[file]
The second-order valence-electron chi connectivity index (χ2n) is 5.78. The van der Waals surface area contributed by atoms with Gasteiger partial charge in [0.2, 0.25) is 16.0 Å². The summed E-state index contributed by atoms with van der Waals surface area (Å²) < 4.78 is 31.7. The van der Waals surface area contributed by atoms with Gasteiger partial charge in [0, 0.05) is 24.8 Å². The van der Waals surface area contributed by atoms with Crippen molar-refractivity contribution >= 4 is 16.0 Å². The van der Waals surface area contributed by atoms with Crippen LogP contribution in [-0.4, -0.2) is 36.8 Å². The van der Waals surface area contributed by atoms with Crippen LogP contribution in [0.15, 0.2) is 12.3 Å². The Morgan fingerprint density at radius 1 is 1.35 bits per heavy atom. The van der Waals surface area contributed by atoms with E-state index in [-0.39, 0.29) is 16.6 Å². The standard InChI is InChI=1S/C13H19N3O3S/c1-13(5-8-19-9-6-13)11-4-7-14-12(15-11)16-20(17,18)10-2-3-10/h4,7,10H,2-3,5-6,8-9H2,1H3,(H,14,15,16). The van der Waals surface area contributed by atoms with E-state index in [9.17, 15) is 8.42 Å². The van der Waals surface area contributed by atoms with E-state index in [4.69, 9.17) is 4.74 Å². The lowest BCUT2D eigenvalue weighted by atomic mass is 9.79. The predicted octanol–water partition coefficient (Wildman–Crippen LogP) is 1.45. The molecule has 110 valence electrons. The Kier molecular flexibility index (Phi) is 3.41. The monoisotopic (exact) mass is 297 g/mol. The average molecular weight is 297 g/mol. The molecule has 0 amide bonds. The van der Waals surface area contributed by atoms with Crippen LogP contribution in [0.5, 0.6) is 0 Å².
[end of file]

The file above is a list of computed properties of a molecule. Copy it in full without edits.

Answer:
The second-order valence-electron chi connectivity index (χ2n) is 5.78. The van der Waals surface area contributed by atoms with Gasteiger partial charge in [0.2, 0.25) is 16.0 Å². The summed E-state index contributed by atoms with van der Waals surface area (Å²) < 4.78 is 31.7. The van der Waals surface area contributed by atoms with Gasteiger partial charge in [0, 0.05) is 24.8 Å². The van der Waals surface area contributed by atoms with Crippen molar-refractivity contribution >= 4 is 16.0 Å². The van der Waals surface area contributed by atoms with Crippen LogP contribution in [-0.4, -0.2) is 36.8 Å². The van der Waals surface area contributed by atoms with Crippen LogP contribution in [0.15, 0.2) is 12.3 Å². The Morgan fingerprint density at radius 1 is 1.35 bits per heavy atom. The van der Waals surface area contributed by atoms with E-state index in [-0.39, 0.29) is 16.6 Å². The standard InChI is InChI=1S/C13H19N3O3S/c1-13(5-8-19-9-6-13)11-4-7-14-12(15-11)16-20(17,18)10-2-3-10/h4,7,10H,2-3,5-6,8-9H2,1H3,(H,14,15,16). The van der Waals surface area contributed by atoms with E-state index in [9.17, 15) is 8.42 Å². The van der Waals surface area contributed by atoms with E-state index in [4.69, 9.17) is 4.74 Å². The lowest BCUT2D eigenvalue weighted by atomic mass is 9.79. The predicted octanol–water partition coefficient (Wildman–Crippen LogP) is 1.45. The molecule has 110 valence electrons. The Kier molecular flexibility index (Phi) is 3.41. The monoisotopic (exact) mass is 297 g/mol. The average molecular weight is 297 g/mol. The molecule has 0 amide bonds. The van der Waals surface area contributed by atoms with Crippen LogP contribution in [0.5, 0.6) is 0 Å².